PANCE Blueprint GI and Nutrition (9%)

Pancreatitis (acute and chronic)

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Patient will present as → a 37-year-old male complaining of rapid onset of severe mid-epigastric pain with radiation to the back after eating a large meal. The pain typically lessens when the patient leans forward or lies in the fetal position. Physical exam shows low-grade fever, epigastric tenderness, diminished bowel sounds, and bruising of the flanks. An abdominal CT scan (seen here) shows localized dilation of the upper duodenum and a small collection of fluid in the left pleural cavity.

Describe Grey-Turner's sign
Flank ecchymosis often related to pancreatitis

Acute Pancreatitis - epigastric abdominal pain with radiation to the back and elevated lipase - pain decreases when the patient leans forward

  • It has many causes, including gallstones and chronic, heavy alcohol use
    • The mnemonic GET SMASHHED is useful in recalling the most common causes:
      • Gallstones, Ethanol, Trauma, Steroids, Mumps, Autoimmune disease, Scorpion sting, Hypercalcemia, Hyperlipidemia, ERCP and Drugs
  • Cullen's sign (bruising near umbilicus) is superficial edema and bruising in the subcutaneous fatty tissue around the umbilicus.
  • Grey Turner's sign (flank bruising) refers to bruising of the flanks, the part of the body between the last rib and the top of the hip

Ranson’s criteria for poor prognosis

Ranson's criteria: The Ranson criteria form a clinical prediction rule for predicting the severity of acute pancreatitis.  Three or more means more severe course:

At admit:

  • Age > 55
  • Leukocyte: >16,000
  • Glucose: >200
  • LDH: >350
  • AST: >250

At 48 hrs:

  • Arterial PO2: <60
  • HCO3: <20
  • Calcium: <8.0
  • BUN: Increase by 1.8+
  • Hematocrit: decrease by >10%
  • Fluid sequestration >6L

Chronic Pancreatitis

Clinical features are the same as those of acute pancreatitis, with the addition of fat malabsorption and steatorrhea late in the disease. Fecal fat will be elevated if malabsorption is present.

The classic triad (look for this on your exam) of pancreatic calcification, steatorrhea, and diabetes mellitus occurs in only 20% of patients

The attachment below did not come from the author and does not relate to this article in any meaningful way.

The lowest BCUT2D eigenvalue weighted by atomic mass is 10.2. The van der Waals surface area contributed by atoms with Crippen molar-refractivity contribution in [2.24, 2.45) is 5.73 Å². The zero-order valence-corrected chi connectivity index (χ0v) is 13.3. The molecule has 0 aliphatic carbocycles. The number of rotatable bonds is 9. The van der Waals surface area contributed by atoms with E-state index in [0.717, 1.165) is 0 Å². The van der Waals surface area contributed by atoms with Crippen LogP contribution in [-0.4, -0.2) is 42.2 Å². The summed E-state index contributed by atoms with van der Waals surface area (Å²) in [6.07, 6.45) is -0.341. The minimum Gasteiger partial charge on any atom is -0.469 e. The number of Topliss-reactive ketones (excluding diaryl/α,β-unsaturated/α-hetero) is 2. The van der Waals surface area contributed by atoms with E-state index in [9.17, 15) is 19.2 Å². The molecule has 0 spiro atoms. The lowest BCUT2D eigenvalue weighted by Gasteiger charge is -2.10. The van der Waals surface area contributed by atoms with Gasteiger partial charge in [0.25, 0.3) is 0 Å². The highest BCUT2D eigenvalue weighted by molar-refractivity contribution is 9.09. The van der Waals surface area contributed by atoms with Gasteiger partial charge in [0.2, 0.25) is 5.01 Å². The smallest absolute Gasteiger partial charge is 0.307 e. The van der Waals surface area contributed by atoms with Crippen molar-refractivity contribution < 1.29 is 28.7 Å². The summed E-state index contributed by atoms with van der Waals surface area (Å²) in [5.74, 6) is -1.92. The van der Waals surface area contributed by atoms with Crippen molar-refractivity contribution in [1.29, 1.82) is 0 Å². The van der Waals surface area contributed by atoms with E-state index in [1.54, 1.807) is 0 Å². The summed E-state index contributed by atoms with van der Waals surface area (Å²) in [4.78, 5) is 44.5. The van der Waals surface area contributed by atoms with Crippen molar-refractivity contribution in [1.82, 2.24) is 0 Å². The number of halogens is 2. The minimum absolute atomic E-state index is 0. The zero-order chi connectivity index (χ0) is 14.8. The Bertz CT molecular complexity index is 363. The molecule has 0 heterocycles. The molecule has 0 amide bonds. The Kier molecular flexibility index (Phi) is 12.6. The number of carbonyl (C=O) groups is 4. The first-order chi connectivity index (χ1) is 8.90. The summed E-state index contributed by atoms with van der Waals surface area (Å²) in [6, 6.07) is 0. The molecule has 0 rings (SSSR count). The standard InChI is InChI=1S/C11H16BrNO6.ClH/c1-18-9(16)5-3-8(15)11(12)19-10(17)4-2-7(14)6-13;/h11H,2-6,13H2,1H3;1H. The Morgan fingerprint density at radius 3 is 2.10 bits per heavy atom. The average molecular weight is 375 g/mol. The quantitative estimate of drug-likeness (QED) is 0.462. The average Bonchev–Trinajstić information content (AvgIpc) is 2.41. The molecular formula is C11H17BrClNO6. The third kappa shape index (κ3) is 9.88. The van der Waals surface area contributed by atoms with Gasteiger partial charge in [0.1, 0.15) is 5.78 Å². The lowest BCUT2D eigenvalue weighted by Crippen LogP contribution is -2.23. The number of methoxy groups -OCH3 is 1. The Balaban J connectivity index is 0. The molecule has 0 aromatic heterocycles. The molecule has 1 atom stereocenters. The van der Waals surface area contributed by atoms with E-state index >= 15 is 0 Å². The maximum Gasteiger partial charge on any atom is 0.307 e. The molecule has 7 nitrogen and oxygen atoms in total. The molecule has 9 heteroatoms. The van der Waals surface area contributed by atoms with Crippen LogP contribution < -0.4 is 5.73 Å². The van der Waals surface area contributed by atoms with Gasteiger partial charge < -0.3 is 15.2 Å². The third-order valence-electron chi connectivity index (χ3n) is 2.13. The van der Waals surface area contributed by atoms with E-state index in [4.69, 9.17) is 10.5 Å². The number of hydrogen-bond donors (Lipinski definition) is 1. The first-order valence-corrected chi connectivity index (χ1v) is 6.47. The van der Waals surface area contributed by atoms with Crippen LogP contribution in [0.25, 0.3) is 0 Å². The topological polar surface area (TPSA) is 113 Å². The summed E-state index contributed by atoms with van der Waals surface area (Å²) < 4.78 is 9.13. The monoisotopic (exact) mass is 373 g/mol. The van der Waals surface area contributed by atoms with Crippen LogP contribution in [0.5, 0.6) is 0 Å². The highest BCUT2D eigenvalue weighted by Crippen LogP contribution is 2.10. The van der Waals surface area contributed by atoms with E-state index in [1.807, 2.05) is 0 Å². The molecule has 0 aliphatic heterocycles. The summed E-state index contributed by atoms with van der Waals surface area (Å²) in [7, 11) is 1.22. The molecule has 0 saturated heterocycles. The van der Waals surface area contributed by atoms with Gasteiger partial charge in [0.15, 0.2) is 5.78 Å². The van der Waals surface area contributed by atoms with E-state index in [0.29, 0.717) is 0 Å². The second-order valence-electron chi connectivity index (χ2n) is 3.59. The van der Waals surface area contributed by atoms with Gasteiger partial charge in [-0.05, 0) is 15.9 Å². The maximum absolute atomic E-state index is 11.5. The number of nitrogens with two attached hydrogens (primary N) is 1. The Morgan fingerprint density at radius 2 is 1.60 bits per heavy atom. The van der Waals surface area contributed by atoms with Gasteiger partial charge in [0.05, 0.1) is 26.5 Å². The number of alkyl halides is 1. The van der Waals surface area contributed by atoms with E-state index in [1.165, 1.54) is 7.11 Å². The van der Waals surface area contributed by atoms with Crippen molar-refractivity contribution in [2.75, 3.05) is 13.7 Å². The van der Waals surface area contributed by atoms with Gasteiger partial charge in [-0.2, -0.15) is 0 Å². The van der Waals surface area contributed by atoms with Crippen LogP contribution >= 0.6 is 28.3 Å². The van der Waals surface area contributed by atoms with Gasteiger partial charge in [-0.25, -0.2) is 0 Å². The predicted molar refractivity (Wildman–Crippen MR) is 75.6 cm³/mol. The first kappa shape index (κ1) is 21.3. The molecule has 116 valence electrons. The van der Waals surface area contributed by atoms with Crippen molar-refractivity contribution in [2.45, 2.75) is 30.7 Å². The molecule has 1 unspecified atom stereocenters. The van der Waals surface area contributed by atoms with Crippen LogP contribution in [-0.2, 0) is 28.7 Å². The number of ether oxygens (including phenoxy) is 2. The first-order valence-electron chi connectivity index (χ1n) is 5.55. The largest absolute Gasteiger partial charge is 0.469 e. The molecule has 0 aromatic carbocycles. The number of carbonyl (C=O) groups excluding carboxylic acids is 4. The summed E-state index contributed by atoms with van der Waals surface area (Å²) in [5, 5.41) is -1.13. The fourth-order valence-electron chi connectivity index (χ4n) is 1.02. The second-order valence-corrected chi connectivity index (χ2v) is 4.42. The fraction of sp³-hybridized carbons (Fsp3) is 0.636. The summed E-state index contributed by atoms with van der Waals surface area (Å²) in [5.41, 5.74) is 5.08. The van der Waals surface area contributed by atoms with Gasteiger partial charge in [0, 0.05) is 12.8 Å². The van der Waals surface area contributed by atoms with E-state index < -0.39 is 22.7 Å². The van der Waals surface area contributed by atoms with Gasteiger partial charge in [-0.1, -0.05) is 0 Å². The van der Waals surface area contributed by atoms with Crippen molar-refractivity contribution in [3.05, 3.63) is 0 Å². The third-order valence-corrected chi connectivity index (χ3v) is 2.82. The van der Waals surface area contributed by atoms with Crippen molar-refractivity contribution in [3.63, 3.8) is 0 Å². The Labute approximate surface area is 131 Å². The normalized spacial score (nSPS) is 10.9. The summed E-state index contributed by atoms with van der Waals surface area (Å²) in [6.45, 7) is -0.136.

• Permanent and progressive damage to the pancreas
  • Epigastric abdominal pain, weight loss, diarrhea, and pancreatic pseudocyst (a circumscribed collection of fluid rich in pancreatic enzymes, blood, and necrotic tissue)

Will have prandial epigastric pain, labs will show increased serum lipase (more sensitive and specific than amylase, but only with elevations of threefold or greater)

  • Abdominal CT is the diagnostic test of choice
  • Sentinel loops on X-Ray
    • look for diminished bowel sounds as part of the exam question
  • CT scan using a pancreatic protocol, or MRI with magnetic resonance cholangiopancreatography (MRCP) are the best initial diagnostic tests for chronic pancreatitis
Sentinel Loop-one or two dilated loops of small bowel which may indicate the presence of an irritative process in the region, e.g., inflammation

Sentinel Loop-one or two dilated loops of small bowel which may indicate the presence of an irritative process in the region, e.g., inflammation

The mainstay of treatment for acute pancreatitis is supportive therapy: IV fluid resuscitation, pain control, and nutritional support

  • Antibiotics for extrapancreatic infections and infected necrosis
  • Endoscopic retrograde cholangiopancreatography (ERCP) for acute pancreatitis and concurrent acute cholangitis
  • Complication: pancreatic pseudocyst (a circumscribed collection of fluid rich in pancreatic enzymes, blood, and necrotic tissue)
  • Patients with mild pancreatitis can progress to severe pancreatitis over the initial 48 hours, often due to inadequate fluid replacement
  • Referral to a tertiary center is needed if acute pancreatitis is severe or evolving/worsening

The only definitive treatment for chronic pancreatitis is to address the underlying cause, which is most commonly alcohol, low-fat diet

osmosis Osmosis
Osmosis Pancreatitis
Acute Pancreatitis